GRAY’S HISTORY

 

Gray’s Inn has been home to lawyers since before 1388 AD and is today one of the four Inns of Court responsible for the education and training of barristers before and after their Call to the Bar.

 

The Inn originally formed part of the Manor of Purpoole belonging to the de Grey family who probably leased the Manor House to a society of lawyers who housed in their ‘chambers’ apprentice lawyers. The students used the Hall of the Manor as an ‘Inn’ in which to dine and hold their legal debates and ‘moots’ which formed part of their training.

 

The sixteenth century was known as the “Golden Age” of the Inn, when Queen Elizabeth I herself was the Inn’s Patron. In this period the Inn was renowned for its “Shows” and there can be little doubt that William Shakespeare played in Gray’s Inn Hall, where his patron, Lord Southampton was also a member.

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GRAY’S HISTORY

 

Tradition claims that the Great Screen was built from the timbers of the Nuestra Senora del Rosario, the flagship of the Andalucian Squadron of the Spanish Armada in 1588.  Following its capture by the English it was broken up at Chatham and may have been the gift of Queen Elizabeth I or the Lord High Admiral of the Fleet, Lord Howard, a member of the Inn.  Diagonal rope marks can be seen on the third pillar from the left.  The screen was rescued from the Blitz in 1941 which destroyed the Hall roof.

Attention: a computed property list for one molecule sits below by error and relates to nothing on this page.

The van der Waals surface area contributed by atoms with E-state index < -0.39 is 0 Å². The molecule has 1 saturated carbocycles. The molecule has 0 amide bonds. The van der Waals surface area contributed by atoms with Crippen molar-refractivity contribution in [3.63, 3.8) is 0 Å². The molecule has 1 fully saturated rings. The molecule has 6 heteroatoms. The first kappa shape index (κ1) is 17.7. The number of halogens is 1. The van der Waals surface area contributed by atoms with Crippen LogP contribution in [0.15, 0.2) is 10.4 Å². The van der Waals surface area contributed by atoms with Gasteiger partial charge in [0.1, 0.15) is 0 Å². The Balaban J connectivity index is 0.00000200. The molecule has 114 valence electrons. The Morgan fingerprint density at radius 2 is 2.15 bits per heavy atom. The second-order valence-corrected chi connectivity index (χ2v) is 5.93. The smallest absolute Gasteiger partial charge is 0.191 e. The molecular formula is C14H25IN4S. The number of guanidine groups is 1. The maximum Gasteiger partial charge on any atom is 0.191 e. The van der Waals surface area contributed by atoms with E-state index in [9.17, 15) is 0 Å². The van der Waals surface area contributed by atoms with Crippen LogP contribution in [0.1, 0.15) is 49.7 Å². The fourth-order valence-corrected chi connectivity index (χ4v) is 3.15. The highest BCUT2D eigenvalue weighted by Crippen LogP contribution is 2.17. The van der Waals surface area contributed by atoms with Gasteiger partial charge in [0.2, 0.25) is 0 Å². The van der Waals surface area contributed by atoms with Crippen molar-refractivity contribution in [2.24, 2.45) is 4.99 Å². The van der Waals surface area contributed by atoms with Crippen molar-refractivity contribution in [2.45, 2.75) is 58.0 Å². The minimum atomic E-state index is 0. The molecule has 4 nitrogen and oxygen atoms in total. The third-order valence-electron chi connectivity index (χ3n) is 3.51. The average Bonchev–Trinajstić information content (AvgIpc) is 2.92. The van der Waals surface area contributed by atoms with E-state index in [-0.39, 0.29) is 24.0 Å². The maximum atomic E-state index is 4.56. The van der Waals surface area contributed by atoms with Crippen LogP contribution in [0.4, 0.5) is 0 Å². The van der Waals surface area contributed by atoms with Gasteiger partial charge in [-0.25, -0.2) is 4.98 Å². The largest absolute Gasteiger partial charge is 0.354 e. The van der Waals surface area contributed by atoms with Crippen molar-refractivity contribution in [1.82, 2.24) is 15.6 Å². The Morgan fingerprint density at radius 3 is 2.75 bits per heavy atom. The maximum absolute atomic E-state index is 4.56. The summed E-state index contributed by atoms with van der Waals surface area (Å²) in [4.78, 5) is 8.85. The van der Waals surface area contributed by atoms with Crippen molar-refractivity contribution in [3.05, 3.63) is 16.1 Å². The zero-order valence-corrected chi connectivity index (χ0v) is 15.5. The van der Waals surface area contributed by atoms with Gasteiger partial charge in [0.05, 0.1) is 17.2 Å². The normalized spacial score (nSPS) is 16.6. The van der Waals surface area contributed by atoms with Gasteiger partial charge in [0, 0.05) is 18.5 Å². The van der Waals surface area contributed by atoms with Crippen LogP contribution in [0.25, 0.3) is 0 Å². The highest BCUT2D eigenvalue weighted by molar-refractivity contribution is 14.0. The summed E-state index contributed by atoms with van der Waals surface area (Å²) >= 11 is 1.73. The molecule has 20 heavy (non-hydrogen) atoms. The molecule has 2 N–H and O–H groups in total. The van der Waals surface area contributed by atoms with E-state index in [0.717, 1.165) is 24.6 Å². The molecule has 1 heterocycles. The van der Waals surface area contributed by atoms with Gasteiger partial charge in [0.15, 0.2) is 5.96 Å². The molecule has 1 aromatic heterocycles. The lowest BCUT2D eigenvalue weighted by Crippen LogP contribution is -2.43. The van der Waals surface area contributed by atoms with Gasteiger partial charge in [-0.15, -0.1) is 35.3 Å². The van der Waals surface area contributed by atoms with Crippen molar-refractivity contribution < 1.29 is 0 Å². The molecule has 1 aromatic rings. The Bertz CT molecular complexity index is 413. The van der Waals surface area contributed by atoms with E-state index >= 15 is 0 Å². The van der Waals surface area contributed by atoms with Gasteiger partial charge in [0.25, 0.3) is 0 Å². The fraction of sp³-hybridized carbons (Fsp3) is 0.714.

The stained glass within the Hall had luckily also been moved to safety earlier on during the Second World War and was thus preserved.  Some of the exquisite stained glass windows in the Hall date back to 1462.  The South Oriel window contains the Coats of Arms of Her Majesty Queen Elizabeth II and of Master the Prince of Wales.

 

Master Sir Winston Churchill and Mr Franklin Roosevelt (then Minister of Munitions and Assistant Secretary of the United States Navy, respectively) first met in 1918 at the high table within Gray’s Inn Hall.

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